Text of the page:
no more mr nice guy summary

Book Summary: No More Mr. Nice Guy by Robert A. Glover

The Book in Three Sentences

In this summary of No More Mr. Nice Guy, you’ll learn about Nice Guy Syndrome which is when a man tries too hard to the point that he ignores his own needs. Nice Guy Syndrome prevents you from getting what you want in life and it causes resentment and unhappiness. In the book, Robert Glover teaches you to stop seeking approval and create a lasting and meaningful relationship.

No More Mr. Nice Guy Summary


Social change and shifts in the traditional family created men who constantly looked for the approval of others. The author calls them Nice Guys. Nice Guys want to look good, they live to please others, and they avoid conflict. Their ultimate goal is to please women because they think that by doing so, they’ll be happy and loved. Sadly, this is a recipe for disaster and Nice Guys end up frustrated and resentful. Nice Guys believe a myth the author refers to as Nice Guy Syndrome. This is the idea that if you’re “good”, you’ll get everything you want.

Chapter 1: The Nice Guy Syndrome

When you’re a man who believes that being “good” and doing the “right” things will get you the love you want, you’re a Nice Guy.

Here are some common characteristics of Nice Guys:

  • Nice Guys are givers
  • Nice Guys fix and take care of things
  • Nice Guys look for the approval of others
  • Nice Guys avoid conflict
  • Nice Guys hide their flaws and mistakes
  • Nice Guys look for the “right” way to do things
  • Nice Guys repress their feelings
  • Nice Guys want to be different from their fathers
  • Nice Guys are more comfortable relating to women than men
  • Nice Guys rarely make their needs a priority
  • Nice Guys are happy to make their partners their emotional center

These are the Not-So-Nice Traits of Nice Guys:

  • Nice Guys hide mistakes, avoid conflict, and repress their feelings
  • Nice Guys are secretive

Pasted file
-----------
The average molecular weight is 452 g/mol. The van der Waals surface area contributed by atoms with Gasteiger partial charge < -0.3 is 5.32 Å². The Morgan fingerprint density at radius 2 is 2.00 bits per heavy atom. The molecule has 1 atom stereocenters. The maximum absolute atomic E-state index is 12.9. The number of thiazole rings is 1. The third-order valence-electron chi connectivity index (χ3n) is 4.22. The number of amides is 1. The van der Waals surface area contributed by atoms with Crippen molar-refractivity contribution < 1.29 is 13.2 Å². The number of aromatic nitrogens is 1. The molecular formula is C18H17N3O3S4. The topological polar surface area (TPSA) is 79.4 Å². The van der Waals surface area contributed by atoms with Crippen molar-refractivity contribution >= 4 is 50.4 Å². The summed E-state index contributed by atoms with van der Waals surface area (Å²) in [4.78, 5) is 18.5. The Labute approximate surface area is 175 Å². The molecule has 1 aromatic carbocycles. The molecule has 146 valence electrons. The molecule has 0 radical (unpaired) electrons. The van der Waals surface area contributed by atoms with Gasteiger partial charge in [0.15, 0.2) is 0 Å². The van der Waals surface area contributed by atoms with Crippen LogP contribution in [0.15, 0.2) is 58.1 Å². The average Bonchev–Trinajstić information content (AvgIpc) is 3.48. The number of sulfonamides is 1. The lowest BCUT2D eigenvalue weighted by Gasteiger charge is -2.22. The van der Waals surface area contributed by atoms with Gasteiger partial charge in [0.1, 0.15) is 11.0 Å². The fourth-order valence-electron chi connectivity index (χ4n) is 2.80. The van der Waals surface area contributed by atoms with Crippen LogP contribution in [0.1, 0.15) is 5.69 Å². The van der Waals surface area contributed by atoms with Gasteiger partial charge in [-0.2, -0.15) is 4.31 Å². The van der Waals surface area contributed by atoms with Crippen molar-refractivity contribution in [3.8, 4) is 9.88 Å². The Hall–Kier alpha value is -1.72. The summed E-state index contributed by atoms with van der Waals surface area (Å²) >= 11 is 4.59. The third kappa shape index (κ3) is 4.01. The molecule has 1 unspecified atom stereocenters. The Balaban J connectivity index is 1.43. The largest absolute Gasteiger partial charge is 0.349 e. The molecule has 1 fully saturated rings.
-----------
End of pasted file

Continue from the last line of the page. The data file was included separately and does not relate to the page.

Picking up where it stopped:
• Nice Guys are compartmentalized
  • Nice Guys are manipulative
  • Nice Guys are controlling
  • Nice Guys give to get
  • Nice Guys are passive-aggressive
  • Nice Guys are full of rage
  • Nice Guys have addictive personalities
  • Nice Guys have difficulty setting boundaries
  • Nice Guys are frequently isolated
  • Nice Guys chase people and situations that need fixing
  • Nice Guys have problems in intimate relationships
  • Nice Guys have issues with sexuality

Despite what people think, Nice Guys aren’t healthy males. Nice Guys seem like a good catch at first, but their negative traits soon take over and ruin their lives and relationships. As a consequence, these men go from nice to not-so-nice. The alternative to being a Nice Guys isn’t to be a “bastard” or a “jerk”. The alternative to being a Nice Guy is to become an integrated male. Being integrated involves accepting all aspects of oneself.

Integrated males have the following traits:

  • They like themselves as is
  • They take responsibility for meeting their own needs
  • They are comfortable with their masculinity and sexuality
  • They have integrity
  • They are leaders
  • They are clear, direct, and expressive when it comes to feelings
  • They are nurturing without problem-solving
  • They set boundaries and aren’t afraid of conflict

Everyone follows a map to navigate life. We call these maps, paradigms. Paradigms often work unconsciously, but they dictate everything from our attitude to how we interpret life experiences. The problem is that outdated or inaccurate paradigms set us back in life. We develop our paradigms when we’re young and we rarely update them.